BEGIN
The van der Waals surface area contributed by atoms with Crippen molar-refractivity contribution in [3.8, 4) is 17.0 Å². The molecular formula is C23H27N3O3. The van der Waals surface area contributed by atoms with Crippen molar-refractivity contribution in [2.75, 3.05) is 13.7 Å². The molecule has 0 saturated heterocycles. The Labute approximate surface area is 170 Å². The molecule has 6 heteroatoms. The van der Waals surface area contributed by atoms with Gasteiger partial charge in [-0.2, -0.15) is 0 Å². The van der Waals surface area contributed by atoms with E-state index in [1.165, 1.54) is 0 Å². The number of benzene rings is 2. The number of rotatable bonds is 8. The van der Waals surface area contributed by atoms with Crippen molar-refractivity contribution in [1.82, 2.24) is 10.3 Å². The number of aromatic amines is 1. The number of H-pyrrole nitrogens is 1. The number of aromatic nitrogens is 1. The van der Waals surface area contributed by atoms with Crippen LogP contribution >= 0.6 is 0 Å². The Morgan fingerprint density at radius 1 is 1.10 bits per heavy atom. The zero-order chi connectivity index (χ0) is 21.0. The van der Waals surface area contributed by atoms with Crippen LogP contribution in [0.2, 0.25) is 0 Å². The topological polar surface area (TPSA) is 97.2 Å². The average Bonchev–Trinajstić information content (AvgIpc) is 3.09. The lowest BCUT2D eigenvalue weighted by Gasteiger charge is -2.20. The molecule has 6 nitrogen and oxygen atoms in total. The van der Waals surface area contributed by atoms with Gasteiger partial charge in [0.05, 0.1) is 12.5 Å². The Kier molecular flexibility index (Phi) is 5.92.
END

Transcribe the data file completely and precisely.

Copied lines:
The van der Waals surface area contributed by atoms with Crippen molar-refractivity contribution in [3.8, 4) is 17.0 Å². The molecular formula is C23H27N3O3. The van der Waals surface area contributed by atoms with Crippen molar-refractivity contribution in [2.75, 3.05) is 13.7 Å². The molecule has 0 saturated heterocycles. The Labute approximate surface area is 170 Å². The molecule has 6 heteroatoms. The van der Waals surface area contributed by atoms with Gasteiger partial charge in [-0.2, -0.15) is 0 Å². The van der Waals surface area contributed by atoms with E-state index in [1.165, 1.54) is 0 Å². The number of benzene rings is 2. The number of rotatable bonds is 8. The van der Waals surface area contributed by atoms with Crippen molar-refractivity contribution in [1.82, 2.24) is 10.3 Å². The number of aromatic amines is 1. The number of H-pyrrole nitrogens is 1. The number of aromatic nitrogens is 1. The van der Waals surface area contributed by atoms with Crippen LogP contribution >= 0.6 is 0 Å². The Morgan fingerprint density at radius 1 is 1.10 bits per heavy atom. The zero-order chi connectivity index (χ0) is 21.0. The van der Waals surface area contributed by atoms with Crippen LogP contribution in [0.2, 0.25) is 0 Å². The topological polar surface area (TPSA) is 97.2 Å². The average Bonchev–Trinajstić information content (AvgIpc) is 3.09. The lowest BCUT2D eigenvalue weighted by Gasteiger charge is -2.20. The molecule has 6 nitrogen and oxygen atoms in total. The van der Waals surface area contributed by atoms with Gasteiger partial charge in [0.05, 0.1) is 12.5 Å². The Kier molecular flexibility index (Phi) is 5.92.